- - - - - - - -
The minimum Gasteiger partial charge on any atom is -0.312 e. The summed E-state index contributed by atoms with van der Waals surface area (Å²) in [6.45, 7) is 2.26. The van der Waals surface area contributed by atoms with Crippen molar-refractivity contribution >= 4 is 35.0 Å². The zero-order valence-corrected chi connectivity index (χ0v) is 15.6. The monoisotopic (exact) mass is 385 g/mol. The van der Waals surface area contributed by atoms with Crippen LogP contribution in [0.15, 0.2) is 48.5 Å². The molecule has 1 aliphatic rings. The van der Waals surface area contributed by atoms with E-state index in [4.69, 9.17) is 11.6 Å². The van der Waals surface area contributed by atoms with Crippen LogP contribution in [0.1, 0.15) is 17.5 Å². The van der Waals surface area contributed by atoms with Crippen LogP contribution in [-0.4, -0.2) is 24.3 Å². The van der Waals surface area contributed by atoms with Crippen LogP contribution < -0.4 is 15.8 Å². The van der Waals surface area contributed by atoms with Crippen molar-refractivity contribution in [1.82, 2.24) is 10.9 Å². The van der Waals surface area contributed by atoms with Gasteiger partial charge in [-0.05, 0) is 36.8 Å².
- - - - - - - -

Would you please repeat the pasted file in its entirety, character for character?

The minimum Gasteiger partial charge on any atom is -0.312 e. The summed E-state index contributed by atoms with van der Waals surface area (Å²) in [6.45, 7) is 2.26. The van der Waals surface area contributed by atoms with Crippen molar-refractivity contribution >= 4 is 35.0 Å². The zero-order valence-corrected chi connectivity index (χ0v) is 15.6. The monoisotopic (exact) mass is 385 g/mol. The van der Waals surface area contributed by atoms with Crippen LogP contribution in [0.15, 0.2) is 48.5 Å². The molecule has 1 aliphatic rings. The van der Waals surface area contributed by atoms with E-state index in [4.69, 9.17) is 11.6 Å². The van der Waals surface area contributed by atoms with Crippen LogP contribution in [0.1, 0.15) is 17.5 Å². The van der Waals surface area contributed by atoms with Crippen LogP contribution in [-0.4, -0.2) is 24.3 Å². The van der Waals surface area contributed by atoms with Crippen LogP contribution < -0.4 is 15.8 Å². The van der Waals surface area contributed by atoms with Crippen molar-refractivity contribution in [1.82, 2.24) is 10.9 Å². The van der Waals surface area contributed by atoms with Gasteiger partial charge in [-0.05, 0) is 36.8 Å².